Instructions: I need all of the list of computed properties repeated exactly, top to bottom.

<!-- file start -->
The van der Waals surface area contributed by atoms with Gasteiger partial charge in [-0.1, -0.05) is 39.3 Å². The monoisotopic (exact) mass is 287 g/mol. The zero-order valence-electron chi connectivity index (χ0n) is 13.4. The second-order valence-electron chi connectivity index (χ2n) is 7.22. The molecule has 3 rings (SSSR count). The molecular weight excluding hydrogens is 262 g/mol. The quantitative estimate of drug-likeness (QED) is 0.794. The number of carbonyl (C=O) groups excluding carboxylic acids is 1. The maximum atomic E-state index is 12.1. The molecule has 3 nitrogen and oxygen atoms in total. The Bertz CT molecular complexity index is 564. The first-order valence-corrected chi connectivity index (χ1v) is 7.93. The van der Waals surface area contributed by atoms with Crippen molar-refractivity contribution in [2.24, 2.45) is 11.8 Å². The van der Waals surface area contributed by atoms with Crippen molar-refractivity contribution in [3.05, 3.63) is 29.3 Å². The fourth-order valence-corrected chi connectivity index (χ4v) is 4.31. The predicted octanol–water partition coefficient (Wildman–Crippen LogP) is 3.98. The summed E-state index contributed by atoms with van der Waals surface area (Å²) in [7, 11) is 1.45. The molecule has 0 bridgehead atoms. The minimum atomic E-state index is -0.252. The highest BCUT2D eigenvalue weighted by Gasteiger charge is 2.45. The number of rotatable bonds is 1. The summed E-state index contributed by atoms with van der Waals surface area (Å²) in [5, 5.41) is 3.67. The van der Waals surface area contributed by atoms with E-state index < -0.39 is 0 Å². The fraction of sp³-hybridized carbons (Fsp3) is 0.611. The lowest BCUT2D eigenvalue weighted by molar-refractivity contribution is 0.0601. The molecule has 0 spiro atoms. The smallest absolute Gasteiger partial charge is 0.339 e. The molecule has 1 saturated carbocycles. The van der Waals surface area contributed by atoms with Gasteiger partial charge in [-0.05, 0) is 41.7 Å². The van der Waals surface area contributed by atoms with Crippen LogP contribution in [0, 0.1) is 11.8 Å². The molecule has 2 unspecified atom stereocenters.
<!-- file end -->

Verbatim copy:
The van der Waals surface area contributed by atoms with Gasteiger partial charge in [-0.1, -0.05) is 39.3 Å². The monoisotopic (exact) mass is 287 g/mol. The zero-order valence-electron chi connectivity index (χ0n) is 13.4. The second-order valence-electron chi connectivity index (χ2n) is 7.22. The molecule has 3 rings (SSSR count). The molecular weight excluding hydrogens is 262 g/mol. The quantitative estimate of drug-likeness (QED) is 0.794. The number of carbonyl (C=O) groups excluding carboxylic acids is 1. The maximum atomic E-state index is 12.1. The molecule has 3 nitrogen and oxygen atoms in total. The Bertz CT molecular complexity index is 564. The first-order valence-corrected chi connectivity index (χ1v) is 7.93. The van der Waals surface area contributed by atoms with Crippen molar-refractivity contribution in [2.24, 2.45) is 11.8 Å². The van der Waals surface area contributed by atoms with Crippen molar-refractivity contribution in [3.05, 3.63) is 29.3 Å². The fourth-order valence-corrected chi connectivity index (χ4v) is 4.31. The predicted octanol–water partition coefficient (Wildman–Crippen LogP) is 3.98. The summed E-state index contributed by atoms with van der Waals surface area (Å²) in [7, 11) is 1.45. The molecule has 0 bridgehead atoms. The minimum atomic E-state index is -0.252. The highest BCUT2D eigenvalue weighted by Gasteiger charge is 2.45. The number of rotatable bonds is 1. The summed E-state index contributed by atoms with van der Waals surface area (Å²) in [5, 5.41) is 3.67. The van der Waals surface area contributed by atoms with E-state index < -0.39 is 0 Å². The fraction of sp³-hybridized carbons (Fsp3) is 0.611. The lowest BCUT2D eigenvalue weighted by molar-refractivity contribution is 0.0601. The molecule has 0 spiro atoms. The smallest absolute Gasteiger partial charge is 0.339 e. The molecule has 1 saturated carbocycles. The van der Waals surface area contributed by atoms with Gasteiger partial charge in [-0.05, 0) is 41.7 Å². The van der Waals surface area contributed by atoms with Crippen LogP contribution in [0, 0.1) is 11.8 Å². The molecule has 2 unspecified atom stereocenters.